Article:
Can students read, write, do. Can students read, write, do math and science? What do you think we work on every day? Most are learning as much as possible if they have any motivation. Their interest in showing how much depends upon what's in it for them. Testing that has no impact on their grades, ability to graduate or get into college just aren't worth the sustained effort to them. Many don't try. That invalidates their scores. At least try to judge their teachers or schools based on ACT scores. Those they are motivated to try on. Better yet go into the classrooms and observe to get a feel for what's going on. 
John you repeatedly make snarky comments about teachers and unions not putting the poor kids first. Did you have a mean teacher when you were a kid? Did he or she have tenure? Union protection? Do you now worry about legions of "bad teachers" getting paid for shoddy work? Untouchable due to seniority and tenure? Do you worry that the union knows they're bad but (kid haters that they are) cover up for those horrible teachers anyway? Breathe easy John. Taking away all of teacher's job protections and tenure to root out the few mediocre ones would throw the baby out with the bath water. Really excellent teachers already are leaving the profession all the time. They are driven out by the stress, the exhaustion, the frustration. There are so many people like you that have a lack of understanding of what is really going on but think that the solutions must be so simple. They think that good teaching is so simple to measure and thus reward or punish. They are also so quick to suspect, criticize and attack the people who are juggling the multiple roles that most teachers are forced to take on, especially in urban schools. Teacher, mother, father, social worker, babysitter, life-coach, supporter. Bad teachers hardly ever make it long enough to get tenure. If they do any competent principal can fire them. I've seen it happen numerous times. Stop obsessing about them. Try another track." Sonja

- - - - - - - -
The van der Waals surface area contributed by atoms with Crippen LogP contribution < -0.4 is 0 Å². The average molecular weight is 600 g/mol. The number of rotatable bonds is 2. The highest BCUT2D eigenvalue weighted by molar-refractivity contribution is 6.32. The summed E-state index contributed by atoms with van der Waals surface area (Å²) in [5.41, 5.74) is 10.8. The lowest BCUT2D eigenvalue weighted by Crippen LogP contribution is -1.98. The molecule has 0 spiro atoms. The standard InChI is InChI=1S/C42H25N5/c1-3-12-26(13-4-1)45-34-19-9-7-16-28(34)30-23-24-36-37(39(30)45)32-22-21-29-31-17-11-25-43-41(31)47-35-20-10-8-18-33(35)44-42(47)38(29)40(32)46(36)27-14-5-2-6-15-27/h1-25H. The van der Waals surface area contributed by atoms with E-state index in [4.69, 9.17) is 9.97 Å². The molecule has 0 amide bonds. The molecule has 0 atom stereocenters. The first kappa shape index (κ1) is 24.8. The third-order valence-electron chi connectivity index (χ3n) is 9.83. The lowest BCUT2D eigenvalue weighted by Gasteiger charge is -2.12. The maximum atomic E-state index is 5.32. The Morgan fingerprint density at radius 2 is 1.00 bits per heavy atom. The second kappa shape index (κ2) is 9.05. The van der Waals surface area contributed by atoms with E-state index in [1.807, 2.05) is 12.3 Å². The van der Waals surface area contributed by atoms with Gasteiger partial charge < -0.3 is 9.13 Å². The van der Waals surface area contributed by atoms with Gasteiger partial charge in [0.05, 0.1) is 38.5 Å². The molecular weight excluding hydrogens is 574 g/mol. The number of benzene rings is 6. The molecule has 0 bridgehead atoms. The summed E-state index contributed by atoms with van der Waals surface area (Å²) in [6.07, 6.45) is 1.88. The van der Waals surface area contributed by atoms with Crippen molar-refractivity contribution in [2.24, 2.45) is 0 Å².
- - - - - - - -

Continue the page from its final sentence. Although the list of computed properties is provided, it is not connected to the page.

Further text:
"Bad System. I don't see bad teachers, I see a bad system that the Union, some Teachers and their Politicians seek to protect. A system that is based on years, degrees, steps, lanes, tenure, employment contracts, etc instead of based on personal performance, accountability and the students.
 
This a system where an excellent Teacher in one classroom can make half of what a mediocre Teacher makes in the next classroom just because of their years / degrees.
 
This is a system that promotes the lowest paid employees working in the most challenging positions, and the highest paid employees taking the easiest positions.
 
This a system that does not have parents/students do class / teacher satisfaction surveys to ensure the best Teachers and the worst Teachers are trained/removed.
 
I actually have enjoyed working with 96% of the Teachers my daughters have had over the past 2 decades. The other 4% should probably be in a different profession." G2A

8 comments:

Sean said...

Too bad you couldn't actually discuss what was interesting about the piece instead of rehashing the same argument again...

Anonymous said...

"I have never figured out why Teachers are against tests, grading and consequences when they use these to determine how well a student is performing on a regular basis."

I don't know that I have ever found a teacher who is against tests, grading or for that matter, consequences. In my personal experience, I have often found that I am more critical of those things, than many teachers I have encountered.

The problem with tests, as I see it, is that we ask them to do too many things. We use them as an evaluating tool both for students and for teachers, a basic conflict of interest. If you engage in strategies that hype the test results, tests will less accurately reflect student achievement. If you use them as a measure of student achievement, you distort the role of the teacher.

Tests are useful pedagogical tools. But they are no panacea for improving educational performance, and the problem is that many think they are and that leads to a misleading and even incorrect perception of what our schools do.

--Hiram

John said...

Sean,
I know... I keep hoping the point will sink in with more people that pay for position challenge / performance is for the good of the students / tax payers. Not to punish the Teachers. Not sure if that will ever occur since so many adults benefit from the current system at the cost to the children.

Hiram,
I see no conflict of interest. The test is just data regarding the current capability of the child at a point in time. Then people analyze the data in different ways for different purposes.

If Teachers or Students choose and are allowed to cheat, that is an oversight and discipline problem.

Testing and data is not going to improve educational performance on their own. They are just the CHECK step.